Life expectancy is one of the most commonly used measures of overall health of a population. It is expressed as either the number of years a newborn baby is expected to live, or the expected years of life remaining for a person at a given age, and is estimated from the death rates in a population. Examining causes, patterns and trends in death can also help explain differences and changes in the health of a population, contribute to the evaluation of health strategies and interventions, and guide planning and policy-making.

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Latest findings

Over the period 1907 to 2020, the age-standardised death rate fell by 76% in Australia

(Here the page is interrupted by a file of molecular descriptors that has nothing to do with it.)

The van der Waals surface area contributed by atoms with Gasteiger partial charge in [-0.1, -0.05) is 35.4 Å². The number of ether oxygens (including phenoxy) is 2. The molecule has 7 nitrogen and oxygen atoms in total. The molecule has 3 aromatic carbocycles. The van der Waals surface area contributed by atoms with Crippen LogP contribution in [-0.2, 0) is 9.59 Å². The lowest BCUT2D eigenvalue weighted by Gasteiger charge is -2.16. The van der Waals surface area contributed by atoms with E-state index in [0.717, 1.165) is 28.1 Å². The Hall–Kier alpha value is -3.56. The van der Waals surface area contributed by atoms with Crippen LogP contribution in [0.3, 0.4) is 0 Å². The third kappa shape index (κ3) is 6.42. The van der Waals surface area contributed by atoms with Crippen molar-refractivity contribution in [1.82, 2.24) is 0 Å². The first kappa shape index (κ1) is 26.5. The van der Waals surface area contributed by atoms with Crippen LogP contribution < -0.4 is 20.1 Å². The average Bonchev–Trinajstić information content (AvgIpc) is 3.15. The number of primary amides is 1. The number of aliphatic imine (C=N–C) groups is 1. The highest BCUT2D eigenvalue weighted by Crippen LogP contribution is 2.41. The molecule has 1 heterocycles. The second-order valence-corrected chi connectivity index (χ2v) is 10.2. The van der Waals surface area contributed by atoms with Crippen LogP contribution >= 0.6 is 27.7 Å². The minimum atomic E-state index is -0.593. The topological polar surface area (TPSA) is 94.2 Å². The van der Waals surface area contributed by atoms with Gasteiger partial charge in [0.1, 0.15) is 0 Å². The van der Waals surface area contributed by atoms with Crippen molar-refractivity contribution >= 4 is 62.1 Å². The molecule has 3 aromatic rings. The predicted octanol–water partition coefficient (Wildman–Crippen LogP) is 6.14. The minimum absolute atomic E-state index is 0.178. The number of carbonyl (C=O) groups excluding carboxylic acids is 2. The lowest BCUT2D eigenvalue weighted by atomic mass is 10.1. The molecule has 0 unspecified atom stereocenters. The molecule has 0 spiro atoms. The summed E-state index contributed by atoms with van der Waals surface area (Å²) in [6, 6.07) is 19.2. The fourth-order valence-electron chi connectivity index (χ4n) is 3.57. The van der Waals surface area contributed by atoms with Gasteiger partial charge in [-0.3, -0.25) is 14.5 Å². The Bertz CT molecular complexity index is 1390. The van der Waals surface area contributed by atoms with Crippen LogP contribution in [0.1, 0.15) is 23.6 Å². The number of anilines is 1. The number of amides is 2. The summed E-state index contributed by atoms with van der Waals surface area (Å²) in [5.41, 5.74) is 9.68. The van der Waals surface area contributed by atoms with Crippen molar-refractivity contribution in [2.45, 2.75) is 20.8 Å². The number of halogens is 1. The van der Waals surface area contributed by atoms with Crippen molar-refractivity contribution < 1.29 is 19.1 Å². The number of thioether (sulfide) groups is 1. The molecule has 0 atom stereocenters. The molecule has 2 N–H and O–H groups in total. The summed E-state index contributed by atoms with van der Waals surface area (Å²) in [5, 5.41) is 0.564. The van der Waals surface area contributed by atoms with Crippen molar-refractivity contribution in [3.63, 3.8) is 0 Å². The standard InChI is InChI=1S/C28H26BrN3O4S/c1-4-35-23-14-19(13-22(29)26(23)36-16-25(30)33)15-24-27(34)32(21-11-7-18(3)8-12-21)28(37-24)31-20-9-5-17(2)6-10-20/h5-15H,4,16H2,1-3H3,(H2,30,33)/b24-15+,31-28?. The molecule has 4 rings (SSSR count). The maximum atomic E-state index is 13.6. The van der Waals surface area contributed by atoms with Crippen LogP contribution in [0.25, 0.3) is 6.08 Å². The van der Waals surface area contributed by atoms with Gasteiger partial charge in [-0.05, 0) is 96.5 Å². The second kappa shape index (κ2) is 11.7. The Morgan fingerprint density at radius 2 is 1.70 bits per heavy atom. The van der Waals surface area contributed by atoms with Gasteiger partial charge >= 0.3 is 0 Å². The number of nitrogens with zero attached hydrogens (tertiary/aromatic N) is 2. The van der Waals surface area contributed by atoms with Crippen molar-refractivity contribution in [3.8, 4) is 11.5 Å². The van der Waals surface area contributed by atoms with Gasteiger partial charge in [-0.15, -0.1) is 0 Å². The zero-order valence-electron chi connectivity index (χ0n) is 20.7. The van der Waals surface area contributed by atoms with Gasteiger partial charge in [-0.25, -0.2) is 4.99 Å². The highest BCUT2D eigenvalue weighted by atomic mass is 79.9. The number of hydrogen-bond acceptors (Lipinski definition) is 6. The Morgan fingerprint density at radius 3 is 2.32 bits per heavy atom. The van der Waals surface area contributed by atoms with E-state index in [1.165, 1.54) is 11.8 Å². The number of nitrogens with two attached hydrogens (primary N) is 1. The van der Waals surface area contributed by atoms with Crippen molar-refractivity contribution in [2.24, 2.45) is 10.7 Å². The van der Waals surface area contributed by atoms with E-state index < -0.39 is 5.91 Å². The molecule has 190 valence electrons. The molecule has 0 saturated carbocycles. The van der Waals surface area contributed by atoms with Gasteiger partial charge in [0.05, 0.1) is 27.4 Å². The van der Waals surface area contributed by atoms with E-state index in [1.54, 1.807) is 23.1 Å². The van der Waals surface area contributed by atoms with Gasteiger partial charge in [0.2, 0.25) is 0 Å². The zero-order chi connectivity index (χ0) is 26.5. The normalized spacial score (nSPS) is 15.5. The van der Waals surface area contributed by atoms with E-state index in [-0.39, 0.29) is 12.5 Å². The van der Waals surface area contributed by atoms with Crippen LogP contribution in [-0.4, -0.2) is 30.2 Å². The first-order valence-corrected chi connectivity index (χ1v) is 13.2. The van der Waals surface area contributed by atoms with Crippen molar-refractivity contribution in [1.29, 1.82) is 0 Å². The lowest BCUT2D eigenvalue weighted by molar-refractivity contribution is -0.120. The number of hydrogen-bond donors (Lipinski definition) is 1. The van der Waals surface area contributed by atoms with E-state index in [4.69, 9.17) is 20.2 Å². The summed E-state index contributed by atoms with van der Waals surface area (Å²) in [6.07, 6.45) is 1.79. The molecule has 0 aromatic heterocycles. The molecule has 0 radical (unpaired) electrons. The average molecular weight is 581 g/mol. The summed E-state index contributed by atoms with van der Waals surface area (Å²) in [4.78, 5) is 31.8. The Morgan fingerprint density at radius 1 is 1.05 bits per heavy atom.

In 2020, 49% of deaths for people aged less than 75 in Australia were potentially avoidable deaths

Potentially avoidable age-standardised death rates in Australia fell by 42% between 2000 and 2020

Costs for people in their last year of life was 14 times as high as for people not in their last year of life

8% of the health expenditure examined was for people in their last year of life

Health service use and associated costs varied by whether older people used residential aged care in their last year

More reports and statistics on life expectancy & deaths can be found under Burden of disease and Injury.